Explaining the continued stability and success of Morgan Stanley's energy and commodities platform, Boris Shrayer, managing director and global head of marketing for the commodities division, points to its "significant presence" in underlying physical commodities markets. He believes this allows the business to anticipate new market trends and remain on its toes when it comes to addressing the needs of both new and existing clients.
For example, he says: “The current energy revolution in the US shale gas and oil [sectors] has provided new opportunities for us to transact with producers and the midstream companies. This also clearly impacts chemical companies and other consumers such as utilities, who want to switch from coal to natural gas.”
In response to this revolution, Morgan Stanley’s energy and commodities business has hired more people to cover the producers who need capital and risk management services to pursue these new plays. “The producers have the acreage but require capital to drill and may also seek to hedge their price exposure. While the current price environment can yield attractive investment returns, if prices were to collapse, the story would clearly change,” Shrayer points out. “So, we work with clients that require capital and risk management solutions, and we can provide physical offtake as well.”
Major shifts in the US refinery sector such as closures and ownership changes have also provided opportunities for the business. For example, US refiner PBF Energy entered into an offtake agreement with Morgan Stanley, commencing in 2011 with recurring product offtakes of 270,000 barrels per day. Under the deal, Morgan Stanley provides PBF Energy with working capital and risk management solutions for its three oil refineries, as well as market-based crude oil supply at its 170,000-barrel per day Toledo, Ohio, refinery.
In 2011, Morgan Stanley was also able to use similar structures in emerging markets such as West Africa – a region that played a role in the growth of its commodities business last year, according to Shrayer. He says: “Oil production is growing substantially in Africa and there is a great need for transportation infrastructure [as a result]. Production of oil and demand for gasoline may be growing but refining capacity has not kept up. This provides physical and risk management opportunities.”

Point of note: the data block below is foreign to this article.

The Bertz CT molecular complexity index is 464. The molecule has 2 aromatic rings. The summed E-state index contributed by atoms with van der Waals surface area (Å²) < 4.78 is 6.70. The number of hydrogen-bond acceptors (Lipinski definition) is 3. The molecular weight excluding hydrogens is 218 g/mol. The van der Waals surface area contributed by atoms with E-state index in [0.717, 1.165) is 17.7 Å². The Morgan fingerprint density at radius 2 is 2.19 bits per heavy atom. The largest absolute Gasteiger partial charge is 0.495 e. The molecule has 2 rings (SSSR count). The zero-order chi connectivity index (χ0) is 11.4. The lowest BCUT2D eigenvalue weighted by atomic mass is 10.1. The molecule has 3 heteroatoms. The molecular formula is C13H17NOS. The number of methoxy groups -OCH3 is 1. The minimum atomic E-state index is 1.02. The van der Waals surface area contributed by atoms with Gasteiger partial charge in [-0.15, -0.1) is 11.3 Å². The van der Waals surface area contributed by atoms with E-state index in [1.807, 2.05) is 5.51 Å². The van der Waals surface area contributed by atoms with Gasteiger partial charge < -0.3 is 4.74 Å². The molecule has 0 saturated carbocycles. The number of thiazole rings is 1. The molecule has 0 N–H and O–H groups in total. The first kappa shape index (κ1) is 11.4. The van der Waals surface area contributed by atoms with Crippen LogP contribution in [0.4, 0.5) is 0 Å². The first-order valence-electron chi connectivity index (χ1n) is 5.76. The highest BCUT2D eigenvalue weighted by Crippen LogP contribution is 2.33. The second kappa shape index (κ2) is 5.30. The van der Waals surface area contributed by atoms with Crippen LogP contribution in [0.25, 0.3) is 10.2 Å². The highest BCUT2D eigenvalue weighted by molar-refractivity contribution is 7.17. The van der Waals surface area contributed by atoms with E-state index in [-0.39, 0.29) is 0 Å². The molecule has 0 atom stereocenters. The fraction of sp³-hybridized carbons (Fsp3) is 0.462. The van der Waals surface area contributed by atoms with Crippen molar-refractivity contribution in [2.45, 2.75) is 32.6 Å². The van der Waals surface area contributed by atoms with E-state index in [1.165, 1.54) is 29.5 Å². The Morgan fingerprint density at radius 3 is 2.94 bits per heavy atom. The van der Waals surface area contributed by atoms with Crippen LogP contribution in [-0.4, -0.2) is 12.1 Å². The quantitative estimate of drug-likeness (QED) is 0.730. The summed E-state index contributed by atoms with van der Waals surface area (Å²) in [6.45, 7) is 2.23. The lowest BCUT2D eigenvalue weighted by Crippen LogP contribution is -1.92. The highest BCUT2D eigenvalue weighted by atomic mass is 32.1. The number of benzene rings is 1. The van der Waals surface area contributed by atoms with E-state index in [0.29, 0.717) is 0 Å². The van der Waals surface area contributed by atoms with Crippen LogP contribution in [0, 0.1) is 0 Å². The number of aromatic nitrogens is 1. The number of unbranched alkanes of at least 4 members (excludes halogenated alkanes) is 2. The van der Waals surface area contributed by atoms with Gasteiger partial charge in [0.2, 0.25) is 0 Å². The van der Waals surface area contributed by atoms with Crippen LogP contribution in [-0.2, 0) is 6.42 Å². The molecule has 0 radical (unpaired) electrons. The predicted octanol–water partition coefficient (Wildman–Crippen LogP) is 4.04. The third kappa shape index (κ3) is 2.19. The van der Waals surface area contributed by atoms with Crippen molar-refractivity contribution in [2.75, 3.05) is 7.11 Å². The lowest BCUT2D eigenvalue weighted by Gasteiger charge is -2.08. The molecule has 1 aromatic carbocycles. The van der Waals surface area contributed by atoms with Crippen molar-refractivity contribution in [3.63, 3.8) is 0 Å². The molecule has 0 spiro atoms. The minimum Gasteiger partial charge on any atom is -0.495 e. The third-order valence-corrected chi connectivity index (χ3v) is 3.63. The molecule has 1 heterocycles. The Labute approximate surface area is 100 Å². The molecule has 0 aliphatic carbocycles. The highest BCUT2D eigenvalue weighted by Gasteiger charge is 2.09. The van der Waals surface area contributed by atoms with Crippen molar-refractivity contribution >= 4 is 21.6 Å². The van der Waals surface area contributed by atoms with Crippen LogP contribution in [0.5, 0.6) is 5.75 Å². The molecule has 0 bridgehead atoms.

This method of targeting new markets or regions is indicative of Morgan Stanley’s attitude to growth last year, in that it concentrated on organic expansion rather than major acquisitions. A good example is the weather derivatives business Morgan Stanley started in 2011. Shrayer says the business has completed a number of deals already and has proved to be an “interesting bolt-on for our physical footprint in particular”. For example, Morgan Stanley has provided hydro producers with weather-contingent physical delivery contracts, under which the producer receives liquefied natural gas (LNG) in the event of adverse weather conditions.
Our strength lies in the ability to structure very customised transactions
“To provide this, you really need to be a physical trader of LNG or diesel and be able to deliver that, as well as managing the weather risk,” Shrayer says. “We saw a need for those types of products.” Morgan Stanley’s weather business has also provided risk management solutions to eastern US natural gas utilities. One such transaction was structured as a strangle on heating degree days for a term of November 2011 to March 2012, protecting the client from earnings variability due to either an extremely cold or warm winter season.
Again, such deals are made possible by Morgan Stanley’s large physical footprint, which continues to be key to its offering in the energy and commodities space, according to Shrayer. “We execute a combination of physical and paper business to find solutions for clients,” he adds. “Our strength lies in the ability to structure very customised transactions that solve the client’s needs in terms of physical delivery, financing, or derivatives and risk management.”